"The next step is to better characterize the functional interaction of MyD88 with other important components of the TACI signaling complex, including TRAF2," she says. "In addition, we plan to screen small molecule and peptide libraries to identify specific inhibitors of TACI-MyD88 interaction."

Cerutti points out that as the team seeks continued success, it is of paramount importance to better characterize the mechanisms by which autoreactive B cells become overly activated in response to external signals provided by molecules such as BAFF and APRIL.

"Thus, an important measure of success in this research will consist in our ability to gain new insights into the ways how TACI activates B cells via MyD88," she says. "In this regard, it is important to note that MyD88 can interact with a number of different molecules, including Toll-like receptors, which are well known for their ability to trigger several steps in the cascade of events leading to lupus and rheumatoid arthritis. Another measure of success will consist in the identification of pharmacological inhibitors of TACI-MyD88 interaction."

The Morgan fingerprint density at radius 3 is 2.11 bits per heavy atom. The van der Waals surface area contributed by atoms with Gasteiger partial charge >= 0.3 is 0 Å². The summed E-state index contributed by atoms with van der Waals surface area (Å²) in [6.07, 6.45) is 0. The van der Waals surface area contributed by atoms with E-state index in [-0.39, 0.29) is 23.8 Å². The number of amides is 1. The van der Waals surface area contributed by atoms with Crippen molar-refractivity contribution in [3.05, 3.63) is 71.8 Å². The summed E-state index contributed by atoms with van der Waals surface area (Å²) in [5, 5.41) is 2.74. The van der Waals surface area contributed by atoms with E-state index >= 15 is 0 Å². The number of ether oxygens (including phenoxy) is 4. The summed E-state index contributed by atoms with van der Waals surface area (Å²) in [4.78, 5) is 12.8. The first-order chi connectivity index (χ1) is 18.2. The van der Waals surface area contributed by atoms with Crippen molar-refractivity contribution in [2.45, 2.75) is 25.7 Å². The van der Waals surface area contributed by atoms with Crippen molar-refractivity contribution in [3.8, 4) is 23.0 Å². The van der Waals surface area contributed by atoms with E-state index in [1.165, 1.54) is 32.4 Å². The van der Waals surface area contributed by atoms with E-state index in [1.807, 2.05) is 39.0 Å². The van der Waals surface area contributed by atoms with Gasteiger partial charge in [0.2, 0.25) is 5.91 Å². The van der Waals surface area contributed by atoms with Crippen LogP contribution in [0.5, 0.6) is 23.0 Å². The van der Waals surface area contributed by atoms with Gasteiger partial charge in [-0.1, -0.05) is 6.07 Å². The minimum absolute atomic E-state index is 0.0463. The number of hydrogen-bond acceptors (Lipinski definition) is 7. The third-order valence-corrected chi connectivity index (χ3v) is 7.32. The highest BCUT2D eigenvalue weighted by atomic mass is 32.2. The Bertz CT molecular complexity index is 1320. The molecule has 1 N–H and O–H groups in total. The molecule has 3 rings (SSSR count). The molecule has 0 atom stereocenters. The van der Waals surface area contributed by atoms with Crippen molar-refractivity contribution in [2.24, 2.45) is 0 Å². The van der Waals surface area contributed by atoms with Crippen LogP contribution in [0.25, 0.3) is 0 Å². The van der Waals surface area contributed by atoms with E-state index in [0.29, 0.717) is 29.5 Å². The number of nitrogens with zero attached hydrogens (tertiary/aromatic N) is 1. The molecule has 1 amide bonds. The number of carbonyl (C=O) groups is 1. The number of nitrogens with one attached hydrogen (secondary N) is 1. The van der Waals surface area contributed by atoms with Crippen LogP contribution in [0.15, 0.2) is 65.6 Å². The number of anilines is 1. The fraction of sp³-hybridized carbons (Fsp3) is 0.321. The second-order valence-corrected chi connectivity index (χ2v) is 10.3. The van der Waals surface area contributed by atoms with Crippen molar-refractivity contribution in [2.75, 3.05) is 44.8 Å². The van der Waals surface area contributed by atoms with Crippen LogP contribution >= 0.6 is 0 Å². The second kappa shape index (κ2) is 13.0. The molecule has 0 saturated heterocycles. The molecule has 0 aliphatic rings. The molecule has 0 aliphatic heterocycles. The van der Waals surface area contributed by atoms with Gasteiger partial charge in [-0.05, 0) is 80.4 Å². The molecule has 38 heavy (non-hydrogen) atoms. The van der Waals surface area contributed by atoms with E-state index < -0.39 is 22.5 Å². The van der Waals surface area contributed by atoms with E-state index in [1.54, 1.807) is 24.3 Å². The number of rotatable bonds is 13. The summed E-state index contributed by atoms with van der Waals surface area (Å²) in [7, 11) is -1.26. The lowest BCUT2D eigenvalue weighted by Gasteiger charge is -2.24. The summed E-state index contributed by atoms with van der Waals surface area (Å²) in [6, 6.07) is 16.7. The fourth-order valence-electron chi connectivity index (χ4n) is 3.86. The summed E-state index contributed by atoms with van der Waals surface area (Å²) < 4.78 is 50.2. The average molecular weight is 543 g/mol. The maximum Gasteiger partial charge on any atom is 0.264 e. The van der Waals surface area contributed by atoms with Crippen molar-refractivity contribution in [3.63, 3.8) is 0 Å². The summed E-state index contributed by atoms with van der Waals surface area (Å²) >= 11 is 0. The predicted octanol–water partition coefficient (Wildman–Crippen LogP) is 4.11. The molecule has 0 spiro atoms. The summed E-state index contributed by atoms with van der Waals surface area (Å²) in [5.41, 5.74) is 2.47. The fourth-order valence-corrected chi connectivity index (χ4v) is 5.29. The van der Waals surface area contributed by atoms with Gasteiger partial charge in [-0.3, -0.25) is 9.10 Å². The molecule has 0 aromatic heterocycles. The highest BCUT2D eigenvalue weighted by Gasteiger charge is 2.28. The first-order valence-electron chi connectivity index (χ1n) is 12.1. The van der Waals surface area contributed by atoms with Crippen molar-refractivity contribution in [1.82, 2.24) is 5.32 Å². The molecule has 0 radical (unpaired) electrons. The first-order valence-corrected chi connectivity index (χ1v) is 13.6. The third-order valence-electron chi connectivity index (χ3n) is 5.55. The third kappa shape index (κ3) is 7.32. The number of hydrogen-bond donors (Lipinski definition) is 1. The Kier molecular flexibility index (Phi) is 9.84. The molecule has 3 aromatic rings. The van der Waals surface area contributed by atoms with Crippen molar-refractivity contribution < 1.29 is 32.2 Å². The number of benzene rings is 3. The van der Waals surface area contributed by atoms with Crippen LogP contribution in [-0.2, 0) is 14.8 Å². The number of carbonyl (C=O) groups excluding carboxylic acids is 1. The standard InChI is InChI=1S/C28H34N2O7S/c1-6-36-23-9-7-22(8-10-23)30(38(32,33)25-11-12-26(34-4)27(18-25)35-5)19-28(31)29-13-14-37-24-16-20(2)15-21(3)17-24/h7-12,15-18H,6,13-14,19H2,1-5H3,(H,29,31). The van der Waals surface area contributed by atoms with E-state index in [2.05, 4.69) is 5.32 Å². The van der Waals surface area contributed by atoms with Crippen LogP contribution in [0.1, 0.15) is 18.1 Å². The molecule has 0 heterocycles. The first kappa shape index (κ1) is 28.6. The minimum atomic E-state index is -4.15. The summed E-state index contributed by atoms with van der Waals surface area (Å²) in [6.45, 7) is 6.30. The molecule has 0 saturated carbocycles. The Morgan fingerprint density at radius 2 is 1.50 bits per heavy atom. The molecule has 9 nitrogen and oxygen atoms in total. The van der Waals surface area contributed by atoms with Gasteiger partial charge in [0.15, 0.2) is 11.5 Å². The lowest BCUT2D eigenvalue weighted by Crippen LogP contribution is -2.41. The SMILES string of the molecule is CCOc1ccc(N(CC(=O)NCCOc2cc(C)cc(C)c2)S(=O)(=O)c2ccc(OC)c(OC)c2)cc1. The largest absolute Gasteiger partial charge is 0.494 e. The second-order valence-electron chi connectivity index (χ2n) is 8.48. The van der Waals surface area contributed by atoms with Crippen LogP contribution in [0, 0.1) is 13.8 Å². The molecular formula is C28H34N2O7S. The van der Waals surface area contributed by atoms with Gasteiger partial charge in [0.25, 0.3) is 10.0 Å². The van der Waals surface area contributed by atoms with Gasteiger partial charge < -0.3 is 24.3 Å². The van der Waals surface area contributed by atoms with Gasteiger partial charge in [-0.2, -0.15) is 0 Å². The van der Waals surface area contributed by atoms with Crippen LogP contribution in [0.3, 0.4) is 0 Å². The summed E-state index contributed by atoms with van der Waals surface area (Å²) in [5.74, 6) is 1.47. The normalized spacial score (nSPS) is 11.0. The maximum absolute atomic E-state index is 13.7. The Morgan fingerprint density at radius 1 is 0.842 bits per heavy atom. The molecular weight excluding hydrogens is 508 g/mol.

According to the National Women's Health Information Center, autoimmune diseases impact 23.5 million Americans. Common examples include lupus, in which the immune system attacks the skin and/or several organs within the body; rheumatoid arthritis, in which the immune system attacks joints; multiple sclerosis, in which the immune system attacks the nervous system; and type 1 diabetes, in which the immune system attacks insulin-producing cells in the pancreas.